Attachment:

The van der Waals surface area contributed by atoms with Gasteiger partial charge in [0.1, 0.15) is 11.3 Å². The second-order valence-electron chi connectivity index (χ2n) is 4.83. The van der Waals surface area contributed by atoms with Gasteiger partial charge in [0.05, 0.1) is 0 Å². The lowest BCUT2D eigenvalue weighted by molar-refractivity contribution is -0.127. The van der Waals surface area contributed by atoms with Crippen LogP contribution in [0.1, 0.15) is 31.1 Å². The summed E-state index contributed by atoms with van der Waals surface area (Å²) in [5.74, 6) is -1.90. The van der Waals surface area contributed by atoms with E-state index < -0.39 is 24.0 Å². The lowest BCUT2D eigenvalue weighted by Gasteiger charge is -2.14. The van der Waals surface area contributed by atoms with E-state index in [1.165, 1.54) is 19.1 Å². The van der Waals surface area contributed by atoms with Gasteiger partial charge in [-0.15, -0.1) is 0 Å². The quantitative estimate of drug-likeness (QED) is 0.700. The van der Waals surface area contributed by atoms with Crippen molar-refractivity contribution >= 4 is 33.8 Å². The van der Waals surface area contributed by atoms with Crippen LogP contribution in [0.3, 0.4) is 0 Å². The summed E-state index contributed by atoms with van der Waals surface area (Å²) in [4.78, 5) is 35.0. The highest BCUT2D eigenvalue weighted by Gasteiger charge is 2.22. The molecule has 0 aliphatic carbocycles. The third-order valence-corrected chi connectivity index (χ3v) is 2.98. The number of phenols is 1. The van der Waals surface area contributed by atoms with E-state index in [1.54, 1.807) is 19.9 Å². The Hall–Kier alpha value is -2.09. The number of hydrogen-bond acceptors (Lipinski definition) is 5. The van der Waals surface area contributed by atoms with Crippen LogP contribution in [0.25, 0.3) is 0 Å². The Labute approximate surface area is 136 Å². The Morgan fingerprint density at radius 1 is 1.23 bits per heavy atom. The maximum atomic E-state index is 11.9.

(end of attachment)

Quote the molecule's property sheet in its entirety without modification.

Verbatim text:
The van der Waals surface area contributed by atoms with Gasteiger partial charge in [0.1, 0.15) is 11.3 Å². The second-order valence-electron chi connectivity index (χ2n) is 4.83. The van der Waals surface area contributed by atoms with Gasteiger partial charge in [0.05, 0.1) is 0 Å². The lowest BCUT2D eigenvalue weighted by molar-refractivity contribution is -0.127. The van der Waals surface area contributed by atoms with Crippen LogP contribution in [0.1, 0.15) is 31.1 Å². The summed E-state index contributed by atoms with van der Waals surface area (Å²) in [5.74, 6) is -1.90. The van der Waals surface area contributed by atoms with E-state index < -0.39 is 24.0 Å². The lowest BCUT2D eigenvalue weighted by Gasteiger charge is -2.14. The van der Waals surface area contributed by atoms with E-state index in [1.165, 1.54) is 19.1 Å². The van der Waals surface area contributed by atoms with Gasteiger partial charge in [-0.15, -0.1) is 0 Å². The quantitative estimate of drug-likeness (QED) is 0.700. The van der Waals surface area contributed by atoms with Crippen molar-refractivity contribution >= 4 is 33.8 Å². The van der Waals surface area contributed by atoms with Crippen LogP contribution in [0.3, 0.4) is 0 Å². The summed E-state index contributed by atoms with van der Waals surface area (Å²) in [4.78, 5) is 35.0. The highest BCUT2D eigenvalue weighted by Gasteiger charge is 2.22. The molecule has 0 aliphatic carbocycles. The third-order valence-corrected chi connectivity index (χ3v) is 2.98. The number of phenols is 1. The van der Waals surface area contributed by atoms with E-state index in [1.54, 1.807) is 19.9 Å². The Hall–Kier alpha value is -2.09. The number of hydrogen-bond acceptors (Lipinski definition) is 5. The van der Waals surface area contributed by atoms with Crippen LogP contribution in [0.25, 0.3) is 0 Å². The Labute approximate surface area is 136 Å². The Morgan fingerprint density at radius 1 is 1.23 bits per heavy atom. The maximum atomic E-state index is 11.9.